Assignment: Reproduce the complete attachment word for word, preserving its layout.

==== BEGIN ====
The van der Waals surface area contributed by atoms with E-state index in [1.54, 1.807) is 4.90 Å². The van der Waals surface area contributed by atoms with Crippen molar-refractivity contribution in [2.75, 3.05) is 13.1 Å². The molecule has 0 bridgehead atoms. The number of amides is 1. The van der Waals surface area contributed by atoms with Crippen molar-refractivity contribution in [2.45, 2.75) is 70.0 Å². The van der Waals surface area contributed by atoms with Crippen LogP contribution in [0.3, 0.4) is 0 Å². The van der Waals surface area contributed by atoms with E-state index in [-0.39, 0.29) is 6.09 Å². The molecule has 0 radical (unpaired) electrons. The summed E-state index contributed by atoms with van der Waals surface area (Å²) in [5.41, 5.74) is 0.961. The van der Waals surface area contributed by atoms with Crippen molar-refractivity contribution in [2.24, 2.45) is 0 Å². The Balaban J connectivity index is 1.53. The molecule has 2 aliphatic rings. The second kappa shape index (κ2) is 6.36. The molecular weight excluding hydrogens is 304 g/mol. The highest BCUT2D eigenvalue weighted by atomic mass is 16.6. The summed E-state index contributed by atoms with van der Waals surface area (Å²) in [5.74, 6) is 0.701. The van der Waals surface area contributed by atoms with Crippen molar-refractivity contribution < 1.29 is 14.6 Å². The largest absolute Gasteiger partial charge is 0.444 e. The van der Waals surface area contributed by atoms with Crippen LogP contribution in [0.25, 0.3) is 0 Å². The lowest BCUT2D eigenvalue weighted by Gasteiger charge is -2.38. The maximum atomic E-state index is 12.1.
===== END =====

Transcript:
The van der Waals surface area contributed by atoms with E-state index in [1.54, 1.807) is 4.90 Å². The van der Waals surface area contributed by atoms with Crippen molar-refractivity contribution in [2.75, 3.05) is 13.1 Å². The molecule has 0 bridgehead atoms. The number of amides is 1. The van der Waals surface area contributed by atoms with Crippen molar-refractivity contribution in [2.45, 2.75) is 70.0 Å². The van der Waals surface area contributed by atoms with Crippen LogP contribution in [0.3, 0.4) is 0 Å². The van der Waals surface area contributed by atoms with E-state index in [-0.39, 0.29) is 6.09 Å². The molecule has 0 radical (unpaired) electrons. The summed E-state index contributed by atoms with van der Waals surface area (Å²) in [5.41, 5.74) is 0.961. The van der Waals surface area contributed by atoms with Crippen molar-refractivity contribution in [2.24, 2.45) is 0 Å². The Balaban J connectivity index is 1.53. The molecule has 2 aliphatic rings. The second kappa shape index (κ2) is 6.36. The molecular weight excluding hydrogens is 304 g/mol. The highest BCUT2D eigenvalue weighted by atomic mass is 16.6. The summed E-state index contributed by atoms with van der Waals surface area (Å²) in [5.74, 6) is 0.701. The van der Waals surface area contributed by atoms with Crippen molar-refractivity contribution < 1.29 is 14.6 Å². The largest absolute Gasteiger partial charge is 0.444 e. The van der Waals surface area contributed by atoms with Crippen LogP contribution in [0.25, 0.3) is 0 Å². The lowest BCUT2D eigenvalue weighted by Gasteiger charge is -2.38. The maximum atomic E-state index is 12.1.